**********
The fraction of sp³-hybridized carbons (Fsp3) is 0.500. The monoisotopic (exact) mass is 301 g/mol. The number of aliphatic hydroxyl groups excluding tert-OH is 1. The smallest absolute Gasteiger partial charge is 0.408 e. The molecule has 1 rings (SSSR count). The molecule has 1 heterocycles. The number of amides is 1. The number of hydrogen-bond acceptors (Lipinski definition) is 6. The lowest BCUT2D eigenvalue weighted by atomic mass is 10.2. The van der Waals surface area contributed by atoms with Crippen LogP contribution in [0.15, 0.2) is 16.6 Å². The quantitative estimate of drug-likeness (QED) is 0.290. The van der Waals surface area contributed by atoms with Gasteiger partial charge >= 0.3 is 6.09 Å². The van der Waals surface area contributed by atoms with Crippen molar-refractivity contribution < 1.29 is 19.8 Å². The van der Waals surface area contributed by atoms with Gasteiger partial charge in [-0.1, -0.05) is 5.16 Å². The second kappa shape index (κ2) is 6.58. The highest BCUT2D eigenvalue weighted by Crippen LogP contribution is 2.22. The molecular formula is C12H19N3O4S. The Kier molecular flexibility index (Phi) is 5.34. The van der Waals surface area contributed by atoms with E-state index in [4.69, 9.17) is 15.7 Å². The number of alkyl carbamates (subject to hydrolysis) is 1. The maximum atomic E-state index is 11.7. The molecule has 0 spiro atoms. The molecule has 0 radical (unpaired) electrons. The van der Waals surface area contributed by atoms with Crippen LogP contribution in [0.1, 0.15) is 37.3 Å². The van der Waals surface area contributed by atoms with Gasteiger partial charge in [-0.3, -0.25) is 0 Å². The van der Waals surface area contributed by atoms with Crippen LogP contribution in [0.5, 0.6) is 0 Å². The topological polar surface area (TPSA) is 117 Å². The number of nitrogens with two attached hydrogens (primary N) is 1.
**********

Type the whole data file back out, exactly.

The fraction of sp³-hybridized carbons (Fsp3) is 0.500. The monoisotopic (exact) mass is 301 g/mol. The number of aliphatic hydroxyl groups excluding tert-OH is 1. The smallest absolute Gasteiger partial charge is 0.408 e. The molecule has 1 rings (SSSR count). The molecule has 1 heterocycles. The number of amides is 1. The number of hydrogen-bond acceptors (Lipinski definition) is 6. The lowest BCUT2D eigenvalue weighted by atomic mass is 10.2. The van der Waals surface area contributed by atoms with Crippen LogP contribution in [0.15, 0.2) is 16.6 Å². The quantitative estimate of drug-likeness (QED) is 0.290. The van der Waals surface area contributed by atoms with Gasteiger partial charge >= 0.3 is 6.09 Å². The van der Waals surface area contributed by atoms with Crippen molar-refractivity contribution < 1.29 is 19.8 Å². The van der Waals surface area contributed by atoms with Gasteiger partial charge in [-0.1, -0.05) is 5.16 Å². The second kappa shape index (κ2) is 6.58. The highest BCUT2D eigenvalue weighted by Crippen LogP contribution is 2.22. The molecular formula is C12H19N3O4S. The Kier molecular flexibility index (Phi) is 5.34. The van der Waals surface area contributed by atoms with E-state index in [4.69, 9.17) is 15.7 Å². The number of alkyl carbamates (subject to hydrolysis) is 1. The maximum atomic E-state index is 11.7. The molecule has 0 spiro atoms. The molecule has 0 radical (unpaired) electrons. The van der Waals surface area contributed by atoms with Crippen LogP contribution in [0.1, 0.15) is 37.3 Å². The van der Waals surface area contributed by atoms with Gasteiger partial charge in [-0.3, -0.25) is 0 Å². The van der Waals surface area contributed by atoms with Crippen LogP contribution in [0.5, 0.6) is 0 Å². The topological polar surface area (TPSA) is 117 Å². The number of nitrogens with two attached hydrogens (primary N) is 1.